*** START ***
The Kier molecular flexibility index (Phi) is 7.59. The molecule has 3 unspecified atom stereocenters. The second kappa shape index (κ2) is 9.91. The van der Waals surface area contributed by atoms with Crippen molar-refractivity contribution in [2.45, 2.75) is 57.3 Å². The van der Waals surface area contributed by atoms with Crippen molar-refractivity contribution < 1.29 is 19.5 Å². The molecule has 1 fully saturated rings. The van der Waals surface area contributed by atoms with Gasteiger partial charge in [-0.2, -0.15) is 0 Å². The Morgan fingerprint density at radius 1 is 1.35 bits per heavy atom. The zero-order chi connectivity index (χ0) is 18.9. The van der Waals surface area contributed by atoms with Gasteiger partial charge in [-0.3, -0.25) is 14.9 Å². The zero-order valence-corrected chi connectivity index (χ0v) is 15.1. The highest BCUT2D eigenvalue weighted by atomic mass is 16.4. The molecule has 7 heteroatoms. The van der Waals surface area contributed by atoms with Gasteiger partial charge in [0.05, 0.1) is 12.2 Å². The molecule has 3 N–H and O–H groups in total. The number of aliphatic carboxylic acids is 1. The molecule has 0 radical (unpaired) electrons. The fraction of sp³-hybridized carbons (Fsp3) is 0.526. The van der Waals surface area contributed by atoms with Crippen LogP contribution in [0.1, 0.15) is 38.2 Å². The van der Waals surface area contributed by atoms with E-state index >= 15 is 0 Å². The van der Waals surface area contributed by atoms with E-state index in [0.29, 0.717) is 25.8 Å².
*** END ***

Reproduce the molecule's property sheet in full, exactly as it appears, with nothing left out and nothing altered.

The Kier molecular flexibility index (Phi) is 7.59. The molecule has 3 unspecified atom stereocenters. The second kappa shape index (κ2) is 9.91. The van der Waals surface area contributed by atoms with Crippen molar-refractivity contribution in [2.45, 2.75) is 57.3 Å². The van der Waals surface area contributed by atoms with Crippen molar-refractivity contribution < 1.29 is 19.5 Å². The molecule has 1 fully saturated rings. The van der Waals surface area contributed by atoms with Gasteiger partial charge in [-0.2, -0.15) is 0 Å². The Morgan fingerprint density at radius 1 is 1.35 bits per heavy atom. The zero-order chi connectivity index (χ0) is 18.9. The van der Waals surface area contributed by atoms with Gasteiger partial charge in [-0.3, -0.25) is 14.9 Å². The zero-order valence-corrected chi connectivity index (χ0v) is 15.1. The highest BCUT2D eigenvalue weighted by atomic mass is 16.4. The molecule has 7 heteroatoms. The van der Waals surface area contributed by atoms with Gasteiger partial charge in [0.05, 0.1) is 12.2 Å². The molecule has 3 N–H and O–H groups in total. The number of aliphatic carboxylic acids is 1. The molecule has 0 radical (unpaired) electrons. The fraction of sp³-hybridized carbons (Fsp3) is 0.526. The van der Waals surface area contributed by atoms with Crippen LogP contribution in [0.1, 0.15) is 38.2 Å². The van der Waals surface area contributed by atoms with E-state index >= 15 is 0 Å². The van der Waals surface area contributed by atoms with E-state index in [0.29, 0.717) is 25.8 Å².